annually by 2020. The capital cost of the technical potential for energy efficiency in the residential
buildings is estimated at USD 90 billion, of which USD 3.5 billion are low-cost measures.
• The Japanese Top Runner programme, expected to deliver over USD 3 billion in consumer
benefits through efficiency targets for lighting, vehicles and appliances, will broaden its scope to
cover three-phase induction motors, LEDs, heat pumps and printers in 2015.
The energy efficiency market still holds significant untapped potential to deliver energy savings.
The Efficient World Scenario of the IEA World Energy Outlook 2012 estimates that by implementing
cost-effective energy efficiency measures and removing market barriers, total primary energy supply
could be reduced by an additional 900 Mtoe in 2020 beyond those reductions generated from
current and announced policy interventions. This additional 900 Mtoe in avoided energy is equivalent
to 7% of 2010 global consumption, greater than the combined energy supply of Australia, Japan,
Korea and New Zealand today, and would produce a corresponding reduction of USD 458 billion in
consumer energy expenditure.
Improved metrics and data are essential to catalyse energy efficiency market activity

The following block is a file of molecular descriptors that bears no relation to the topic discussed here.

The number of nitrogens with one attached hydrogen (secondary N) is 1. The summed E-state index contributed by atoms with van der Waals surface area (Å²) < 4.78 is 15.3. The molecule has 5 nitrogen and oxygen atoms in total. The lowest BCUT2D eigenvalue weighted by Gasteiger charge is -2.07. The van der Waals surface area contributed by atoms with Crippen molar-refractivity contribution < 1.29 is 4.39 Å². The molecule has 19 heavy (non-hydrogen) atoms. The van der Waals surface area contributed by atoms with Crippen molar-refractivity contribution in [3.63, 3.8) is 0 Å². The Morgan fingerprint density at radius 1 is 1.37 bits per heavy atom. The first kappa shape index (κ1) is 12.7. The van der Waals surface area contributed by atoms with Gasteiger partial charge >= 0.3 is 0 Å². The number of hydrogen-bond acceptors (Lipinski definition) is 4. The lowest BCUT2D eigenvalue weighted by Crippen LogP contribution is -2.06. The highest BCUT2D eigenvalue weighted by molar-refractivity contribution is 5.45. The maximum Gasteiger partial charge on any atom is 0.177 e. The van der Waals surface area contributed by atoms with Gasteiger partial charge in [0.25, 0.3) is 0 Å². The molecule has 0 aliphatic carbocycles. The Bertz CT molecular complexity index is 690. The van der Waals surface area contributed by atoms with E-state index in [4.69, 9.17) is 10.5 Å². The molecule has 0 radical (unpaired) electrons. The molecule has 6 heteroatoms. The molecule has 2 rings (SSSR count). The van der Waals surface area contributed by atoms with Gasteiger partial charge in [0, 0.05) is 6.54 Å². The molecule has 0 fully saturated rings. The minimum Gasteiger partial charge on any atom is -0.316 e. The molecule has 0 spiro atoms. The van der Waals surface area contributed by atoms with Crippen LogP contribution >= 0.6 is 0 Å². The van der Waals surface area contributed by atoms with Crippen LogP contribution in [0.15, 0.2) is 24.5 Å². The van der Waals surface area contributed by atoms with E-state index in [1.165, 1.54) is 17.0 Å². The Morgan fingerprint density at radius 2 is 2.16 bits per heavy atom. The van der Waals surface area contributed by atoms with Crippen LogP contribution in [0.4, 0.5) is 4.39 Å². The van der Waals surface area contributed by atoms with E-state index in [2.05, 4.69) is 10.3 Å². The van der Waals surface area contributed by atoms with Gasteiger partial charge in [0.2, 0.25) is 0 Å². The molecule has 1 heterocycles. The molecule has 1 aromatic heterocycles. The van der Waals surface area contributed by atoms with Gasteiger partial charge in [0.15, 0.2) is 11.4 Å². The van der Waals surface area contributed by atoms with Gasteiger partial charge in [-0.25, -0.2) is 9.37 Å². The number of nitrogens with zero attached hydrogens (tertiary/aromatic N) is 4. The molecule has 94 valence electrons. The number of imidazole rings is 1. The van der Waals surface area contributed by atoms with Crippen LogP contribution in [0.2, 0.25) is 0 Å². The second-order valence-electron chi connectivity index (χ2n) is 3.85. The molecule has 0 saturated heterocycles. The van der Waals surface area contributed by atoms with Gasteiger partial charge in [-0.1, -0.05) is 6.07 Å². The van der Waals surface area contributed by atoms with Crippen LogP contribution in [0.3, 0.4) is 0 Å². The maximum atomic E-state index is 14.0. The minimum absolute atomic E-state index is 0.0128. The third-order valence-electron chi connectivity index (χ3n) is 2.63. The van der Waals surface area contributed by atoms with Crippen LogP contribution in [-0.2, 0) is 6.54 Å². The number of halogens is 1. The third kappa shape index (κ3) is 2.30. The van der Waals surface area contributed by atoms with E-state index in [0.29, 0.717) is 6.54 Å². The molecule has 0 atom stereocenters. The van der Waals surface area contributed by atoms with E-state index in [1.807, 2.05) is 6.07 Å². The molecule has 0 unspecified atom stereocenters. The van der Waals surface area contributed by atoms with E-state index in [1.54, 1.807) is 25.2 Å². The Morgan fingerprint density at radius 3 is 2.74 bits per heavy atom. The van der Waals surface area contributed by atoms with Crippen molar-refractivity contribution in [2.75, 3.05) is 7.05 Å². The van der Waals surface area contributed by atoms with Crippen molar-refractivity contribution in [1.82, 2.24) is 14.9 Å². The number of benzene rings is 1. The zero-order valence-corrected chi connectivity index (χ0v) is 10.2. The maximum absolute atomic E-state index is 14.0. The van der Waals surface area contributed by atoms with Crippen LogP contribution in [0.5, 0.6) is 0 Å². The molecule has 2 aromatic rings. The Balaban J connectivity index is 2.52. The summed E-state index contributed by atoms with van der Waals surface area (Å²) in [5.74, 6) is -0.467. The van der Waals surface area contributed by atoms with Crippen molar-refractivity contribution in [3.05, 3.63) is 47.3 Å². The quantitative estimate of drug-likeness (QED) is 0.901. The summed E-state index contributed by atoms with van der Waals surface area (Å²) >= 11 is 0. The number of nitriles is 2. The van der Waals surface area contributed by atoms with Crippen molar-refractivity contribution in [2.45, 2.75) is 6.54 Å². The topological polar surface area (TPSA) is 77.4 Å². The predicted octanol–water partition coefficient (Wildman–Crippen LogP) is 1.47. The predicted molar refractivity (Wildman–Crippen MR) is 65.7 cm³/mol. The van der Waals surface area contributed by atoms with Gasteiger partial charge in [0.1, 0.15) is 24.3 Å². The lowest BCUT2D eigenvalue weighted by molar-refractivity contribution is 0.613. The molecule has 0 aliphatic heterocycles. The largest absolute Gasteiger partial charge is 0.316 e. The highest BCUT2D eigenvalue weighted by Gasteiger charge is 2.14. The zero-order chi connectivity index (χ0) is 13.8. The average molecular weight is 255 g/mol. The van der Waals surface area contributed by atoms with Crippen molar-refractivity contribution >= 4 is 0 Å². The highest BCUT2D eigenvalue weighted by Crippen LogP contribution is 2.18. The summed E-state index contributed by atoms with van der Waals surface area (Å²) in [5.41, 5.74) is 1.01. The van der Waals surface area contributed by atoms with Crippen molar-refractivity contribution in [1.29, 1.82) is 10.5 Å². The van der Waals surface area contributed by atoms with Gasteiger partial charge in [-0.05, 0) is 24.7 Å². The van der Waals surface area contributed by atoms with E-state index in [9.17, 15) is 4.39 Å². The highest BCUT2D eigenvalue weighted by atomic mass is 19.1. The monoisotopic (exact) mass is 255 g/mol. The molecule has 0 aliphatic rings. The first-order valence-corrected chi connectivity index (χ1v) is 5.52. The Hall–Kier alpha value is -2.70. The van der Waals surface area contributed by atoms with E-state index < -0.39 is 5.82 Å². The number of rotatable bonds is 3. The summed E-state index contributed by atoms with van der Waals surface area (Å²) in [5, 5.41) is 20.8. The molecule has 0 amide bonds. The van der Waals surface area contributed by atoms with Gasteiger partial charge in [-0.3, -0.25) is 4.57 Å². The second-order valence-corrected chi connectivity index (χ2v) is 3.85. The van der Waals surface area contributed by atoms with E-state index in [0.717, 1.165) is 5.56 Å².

To ensure that prices and policies create a level playing field for energy efficiency markets,
stakeholders must address the urgent need for better data to support stronger systems of
measurement. The energy efficiency market is growing in stature and maturity, but it is developing
more rapidly than the ability to properly evaluate and understand it. A particular priority is to
improve our capability to measure the size, nature and impact of energy efficiency markets and the
outcomes from investments made in them.
Further attention is especially warranted in the following areas: how to identify and measure the
investments made in energy efficiency; assessing the magnitude of the resultant avoided energy and
its monetary value; identifying and evaluating the related social, economic and environmental
outcomes; understanding the impacts of energy prices on energy efficiency investments and vice
versa; and measuring the impacts of government policies. Improved data and metrics will help policy
makers and other decision makers more predictably assess the costs and benefits of energy efficiency
investments, and their value relative to other energy sources.
BNEF (Bloomberg New Energy Finance) (2013), Global Trends in Renewable Energy Investment 2013,
Bloomberg New Energy Finance data pack for the Frankfurt School – United Nations Environment
Programme Collaborating Centre for Climate and Sustainable Energy Finance, Frankfurt.
IEA (International Energy Agency) (2012a), World Energy Outlook 2012, OECD/IEA, Paris.
© OECD/IEA, 2013
IEA (2012b), Renewable Energy Medium-Term Market Report, OECD/IEA, Paris.